Talking the Tropics With Mike: Looks like early July tropical troubles for the Caribbean

Celia over the E. Pacific moving away from land areas

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REMEMBER WHEN A TROPICAL STORM OR HURRICANE IS APPROACHING: Taping windows is *NOT* helpful & will not keep glass from breaking.

Realize the forecast cone (”cone of uncertainty”) is the average forecast error over a given time - out to 5 days - & *does not* indicate the width of the storm &/or damage that might occur.


* A nontropical low is moving over the NW Atlantic - to the N/NE - & will bring some wind & heavy rain to Nova Scotia & Newfoundland. Tropical development is not likely.

* An active tropical wave - now ‘94-L’ came off the coast of Africa Wed. & is chugging westbound. Little development is expected in the short term... but this wave has long term potential as conditions for development do appear more favorable next week once the wave has traversed a large plume of African dust & dry mid & upper level air. The low latitude track makes the intensity forecast a little tricky, but it does appear the upper level high will remain intact across the Atlantic & U.S. (Lower 48) which would result in a rather straight forward forecast track. The question then becomes one about shear & any land interaction relating to intensity. The GFS & European long range global forecast models are just about on top of one another (remarkably) with some possible interaction with S. America followed by “bowling ball” west into Central America in about 8-10 days (early July/next weekend). Such a track would imply no impacts on NE Fl./SE Ga. ... or any of Florida... & probably not any of the Gulf Coast. Of course, still early on this one. It is worth noting early season African waves are often a harbinger of an overall active Atlantic hurricane season.

Another tropical wave is following ‘94-L’ just off the coast of Africa but forecast models indicate little development.... at this point.

* There’s a good deal of storminess (convection) over the far SW Caribbean. Proximity to land will likely preclude much surface development, but this is still something to keep an eye on.

Wind shear analysis shows winds out of the west at more than 50 mph! over parts of the Southern Gulf & N. Caribbean:

The location of development of tropical systems in June since 1851 generally favors the NW Caribbean, Gulf of Mexico & far Western Atlantic:

Saharan dust is spread west each year from Africa by the prevailing winds (from east to west over the Atlantic). Dry air - yellow/orange/red/pink. Widespread dust is indicative of dry air that can impede the development of tropical cyclones. However, sometimes “wanna’ be” waves will just wait until they get to the other side of - or away from - the plume then try to develop if other conditions are favorable. In my personal opinion, way too much is made about the presence of Saharan dust & how it relates to tropical cyclones. In any case, we’ve already has a couple of dust plumes spread west to the Caribbean & Gulf with the peak of Saharan dust typically in June & July.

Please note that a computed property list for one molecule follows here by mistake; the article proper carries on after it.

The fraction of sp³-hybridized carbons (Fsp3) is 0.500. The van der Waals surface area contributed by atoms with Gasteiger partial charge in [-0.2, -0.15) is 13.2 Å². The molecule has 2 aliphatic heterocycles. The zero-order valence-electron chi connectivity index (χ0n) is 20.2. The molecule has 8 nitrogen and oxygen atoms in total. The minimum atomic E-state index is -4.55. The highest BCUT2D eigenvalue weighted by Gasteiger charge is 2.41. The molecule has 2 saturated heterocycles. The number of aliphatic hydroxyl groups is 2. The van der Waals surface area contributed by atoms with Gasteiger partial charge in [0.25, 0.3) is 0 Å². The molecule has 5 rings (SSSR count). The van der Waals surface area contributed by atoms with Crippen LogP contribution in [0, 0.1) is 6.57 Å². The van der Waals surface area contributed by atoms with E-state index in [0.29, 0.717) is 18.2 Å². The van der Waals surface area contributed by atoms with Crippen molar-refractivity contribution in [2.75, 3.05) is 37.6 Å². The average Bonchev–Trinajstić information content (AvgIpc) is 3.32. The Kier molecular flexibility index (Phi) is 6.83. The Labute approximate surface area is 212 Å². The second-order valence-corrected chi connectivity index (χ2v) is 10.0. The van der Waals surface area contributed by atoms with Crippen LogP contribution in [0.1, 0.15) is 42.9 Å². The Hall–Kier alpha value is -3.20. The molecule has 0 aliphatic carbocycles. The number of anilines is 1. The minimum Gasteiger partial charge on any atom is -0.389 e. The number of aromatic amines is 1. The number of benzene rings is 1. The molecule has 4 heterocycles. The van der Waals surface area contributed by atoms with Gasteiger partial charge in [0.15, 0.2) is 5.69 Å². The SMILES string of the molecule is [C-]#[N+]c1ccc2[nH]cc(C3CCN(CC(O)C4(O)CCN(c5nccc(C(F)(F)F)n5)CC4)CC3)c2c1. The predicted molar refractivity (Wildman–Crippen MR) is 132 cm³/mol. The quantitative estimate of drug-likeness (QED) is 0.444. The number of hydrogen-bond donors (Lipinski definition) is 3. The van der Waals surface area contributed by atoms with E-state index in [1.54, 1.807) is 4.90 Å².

2022 names..... “Alex” was the first name on the Atlantic list (names are picked at random by the World Meteorological Organization... repeat every 6 years... “Bonnie” is next. Historic storms are retired [Florence & Michael in ’18... Dorian in ’19 & Laura, Eta & Iota in ‘20 & Ida in ‘21]). The WMO decided - beginning last year - that the Greek alphabet will be no longer used & instead there will be a supplemental list of names if the first list is exhausted (has only happened three times - 2005, 2020 & 2021). The naming of tropical cyclones began on a consistent basis in 1953. More on the history of naming tropical cyclones * here *.

East Atlantic:

Mid & upper level wind shear (enemy of tropical cyclones) analysis (CIMMS). The red lines indicate strong shear:

Water vapor imagery (dark blue indicates dry air):

Deep oceanic heat content over the Gulf, Caribbean & deep tropical Atlantic:

Sea surface temp. anomalies:

SE U.S. surface map:

Surface analysis centered on the tropical Atlantic:

Surface analysis of the Gulf:


GFS wave forecast at 48 & 72 hours (2 & 3 days):

Atlantic Basin wave period forecast for 24, 48 & 72 hours respectively:

The East Pacific:

“Celia” is now steadily organizing/strengthening over the far East Pacific well south & west of Mexico & well south of the Baja of California. Further strengthening should occur through Friday before Celia moves over cooler water & begins to weaken. No impact to major land areas expected.

West Pacific IR satellite:

Global tropical activity:

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